“Again, no decision has been made at this point in time.
“DAF will also attend the annual general meeting in Karumba next month to continue to engage with the industry on these matters.”
Karumba fisherman David Wren said if the proposed closures went ahead, it would spell the end of his business, Wren Fishing.
“We hold three N12 licences in the Gulf, which allows us to fish for grey mackerel and shark,” he said.
“Looking at the map with the proposed closures, half of our fishing ground will be taken away.
“And while you might be able to fish in the other areas, those places will get wrecked straight away because everyone will be fishing them.
“It’s like having a cattle property and only putting your cows in half of the paddocks. What will happen to the grass? It’ll disappear.”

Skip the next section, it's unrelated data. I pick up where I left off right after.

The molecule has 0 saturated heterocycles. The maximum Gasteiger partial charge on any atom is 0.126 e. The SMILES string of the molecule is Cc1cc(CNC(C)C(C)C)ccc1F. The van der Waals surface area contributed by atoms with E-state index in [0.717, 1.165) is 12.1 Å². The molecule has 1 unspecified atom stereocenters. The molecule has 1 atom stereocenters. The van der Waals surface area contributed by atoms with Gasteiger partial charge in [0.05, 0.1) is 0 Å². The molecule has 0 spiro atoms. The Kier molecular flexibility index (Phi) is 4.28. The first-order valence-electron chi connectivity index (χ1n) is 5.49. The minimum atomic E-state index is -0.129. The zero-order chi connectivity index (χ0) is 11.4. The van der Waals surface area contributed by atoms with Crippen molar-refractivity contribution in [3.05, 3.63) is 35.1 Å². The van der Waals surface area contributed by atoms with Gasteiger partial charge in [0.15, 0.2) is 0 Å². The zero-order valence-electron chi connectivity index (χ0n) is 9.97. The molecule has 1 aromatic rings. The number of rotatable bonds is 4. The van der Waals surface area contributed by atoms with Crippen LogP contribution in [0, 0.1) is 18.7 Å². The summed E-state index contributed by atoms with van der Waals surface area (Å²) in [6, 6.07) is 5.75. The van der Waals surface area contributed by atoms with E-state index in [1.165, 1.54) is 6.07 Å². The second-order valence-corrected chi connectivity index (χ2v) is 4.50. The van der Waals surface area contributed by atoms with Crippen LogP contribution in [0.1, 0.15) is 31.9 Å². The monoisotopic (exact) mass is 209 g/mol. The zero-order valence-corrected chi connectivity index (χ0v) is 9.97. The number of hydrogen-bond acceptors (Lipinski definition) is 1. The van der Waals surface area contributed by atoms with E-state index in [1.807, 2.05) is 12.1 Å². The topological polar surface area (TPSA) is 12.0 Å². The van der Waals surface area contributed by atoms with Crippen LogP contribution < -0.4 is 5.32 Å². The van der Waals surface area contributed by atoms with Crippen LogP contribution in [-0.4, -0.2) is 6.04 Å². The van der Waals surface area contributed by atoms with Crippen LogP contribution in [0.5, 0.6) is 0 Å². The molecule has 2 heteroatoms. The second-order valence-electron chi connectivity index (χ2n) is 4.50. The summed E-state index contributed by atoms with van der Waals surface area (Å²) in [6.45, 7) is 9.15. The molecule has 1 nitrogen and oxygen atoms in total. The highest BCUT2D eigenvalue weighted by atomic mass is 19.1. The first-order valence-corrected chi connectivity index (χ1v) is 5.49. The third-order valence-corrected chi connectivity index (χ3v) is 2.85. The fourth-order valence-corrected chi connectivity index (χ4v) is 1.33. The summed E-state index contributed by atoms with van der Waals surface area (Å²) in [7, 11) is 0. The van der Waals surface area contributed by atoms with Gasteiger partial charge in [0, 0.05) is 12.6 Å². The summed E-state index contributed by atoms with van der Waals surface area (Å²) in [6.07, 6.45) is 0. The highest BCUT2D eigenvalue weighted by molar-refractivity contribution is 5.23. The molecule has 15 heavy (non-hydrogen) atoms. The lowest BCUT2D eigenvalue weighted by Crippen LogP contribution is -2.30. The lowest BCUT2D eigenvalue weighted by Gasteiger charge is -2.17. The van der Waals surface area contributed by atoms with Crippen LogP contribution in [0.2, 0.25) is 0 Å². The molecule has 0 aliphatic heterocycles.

Wren Fishing employs about 50 people and produces 600 tonnes of fillets per year.
“When that goes to market, that’s six million pieces of 100-gram portions,” Mr Wren said.
“At $10 per portion, that’s $60 million worth of Queensland caught mackerel that is lost to the market.
“The flow-on impacts to the North Queensland economy will be felt far and wide.”
Mr Wren, who is also the chair of the Gulf of Carpentaria Commercial Fishers Association, said the government needed to take a deep breath and take its time to work with the commercial fishing industry about any proposed net closures in the Gulf.
“We understand that we’ll have to give up some ground, but what that map says is just too much,” he said.
“We’re all flat out at the moment because the season closes on October 7. We don’t have time to be sitting in front of computers and making calls to fight this.
“Any decision should be put on pause and some compromises should be made.”
Mr Wren said that if the proposed closures went ahead, he would likely shut his business down.
“I love Karumba. My kids are here and my grandkids are here,” he said.
“I won’t leave but there won’t be anything here for my grandkids if the net fishing is closed.
“It’s so sad because we’ve had a great season and we run a very sustainable fishing industry down here.”